"One reason why Miscanthus yields more biomass than corn is that it produces green leaves about six weeks earlier in the growing season," Long said. Miscanthus also stays green until late October in Illinois, while corn leaves wither at the end of August, he said.
The growing season for switchgrass is comparable to that of Miscanthus, but it is not nearly as efficient at converting sunlight to biomass as Miscanthus, Frank Dohleman, a graduate student and co-author on the study, found.
"One of the criticisms of using any biomass as a biofuel source is it has been claimed that plants are not very efficient about 0.1 percent efficiency of conversion of sunlight into biomass," Long said. "What we show here is on average Miscanthus is in fact about 1 percent efficient, so about 1 percent of sunlight ends up as biomass."
"Keep in mind that when we consider our energy use, a few hours of solar energy falling on the earth are equal to all the energy that people use over a whole year, so you don't really need that high an efficiency to be able to capture that in plant material and make use of it as a biofuel source," he said.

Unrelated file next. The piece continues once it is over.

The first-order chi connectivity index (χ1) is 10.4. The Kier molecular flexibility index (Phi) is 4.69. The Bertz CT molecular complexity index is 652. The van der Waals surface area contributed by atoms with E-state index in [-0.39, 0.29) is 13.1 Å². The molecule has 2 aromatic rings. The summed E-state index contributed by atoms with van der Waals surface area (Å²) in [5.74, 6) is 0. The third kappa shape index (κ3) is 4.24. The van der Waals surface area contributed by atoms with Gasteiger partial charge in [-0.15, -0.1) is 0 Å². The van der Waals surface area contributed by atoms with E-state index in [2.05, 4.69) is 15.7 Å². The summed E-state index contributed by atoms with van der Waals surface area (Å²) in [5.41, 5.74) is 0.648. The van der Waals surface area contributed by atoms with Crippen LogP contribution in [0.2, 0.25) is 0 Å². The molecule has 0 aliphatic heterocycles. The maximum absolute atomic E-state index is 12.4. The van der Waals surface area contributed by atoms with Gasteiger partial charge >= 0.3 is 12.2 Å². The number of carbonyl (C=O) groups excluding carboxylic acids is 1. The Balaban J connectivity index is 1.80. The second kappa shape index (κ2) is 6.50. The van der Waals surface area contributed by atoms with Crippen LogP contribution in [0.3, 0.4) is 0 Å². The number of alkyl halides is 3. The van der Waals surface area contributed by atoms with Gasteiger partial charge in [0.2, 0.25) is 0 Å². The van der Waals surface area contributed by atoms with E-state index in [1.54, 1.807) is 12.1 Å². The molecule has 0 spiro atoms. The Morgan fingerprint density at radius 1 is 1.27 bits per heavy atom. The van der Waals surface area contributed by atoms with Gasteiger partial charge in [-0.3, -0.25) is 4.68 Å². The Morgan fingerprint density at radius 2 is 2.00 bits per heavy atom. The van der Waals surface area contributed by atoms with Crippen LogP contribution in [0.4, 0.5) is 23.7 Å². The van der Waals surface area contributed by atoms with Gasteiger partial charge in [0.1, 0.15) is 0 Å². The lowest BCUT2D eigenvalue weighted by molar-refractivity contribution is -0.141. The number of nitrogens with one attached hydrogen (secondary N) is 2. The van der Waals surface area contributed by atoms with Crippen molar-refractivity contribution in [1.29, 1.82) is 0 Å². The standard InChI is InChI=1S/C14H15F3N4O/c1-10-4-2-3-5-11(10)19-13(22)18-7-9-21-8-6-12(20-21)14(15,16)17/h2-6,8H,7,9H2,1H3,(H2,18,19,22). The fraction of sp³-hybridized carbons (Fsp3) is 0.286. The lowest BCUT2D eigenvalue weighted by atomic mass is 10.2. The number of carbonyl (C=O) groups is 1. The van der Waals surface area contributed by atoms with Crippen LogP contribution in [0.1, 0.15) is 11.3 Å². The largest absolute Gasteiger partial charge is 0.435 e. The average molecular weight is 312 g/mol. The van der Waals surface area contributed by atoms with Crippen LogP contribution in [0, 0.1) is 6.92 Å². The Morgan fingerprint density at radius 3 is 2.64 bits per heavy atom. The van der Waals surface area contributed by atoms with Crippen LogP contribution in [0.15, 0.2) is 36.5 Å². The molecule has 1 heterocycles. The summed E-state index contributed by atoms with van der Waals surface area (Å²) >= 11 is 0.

Field trials also showed that Miscanthus is tolerant of poor soil quality, Long said.
"Our highest productivity is actually occurring in the south, on the poorest soils in the state," he said. "So that also shows us that this type of crop may be very good for marginal land or land that is not even being used for crop production."
Because Miscanthus is a perennial grass, it also accumulates much more carbon in the soil than an annual crop such as corn or soybeans, Long said.
"In the context of global change, that's important because it means that by producing a bi
|Contact: Diana Yates|
University of Illinois at Urbana-Champaign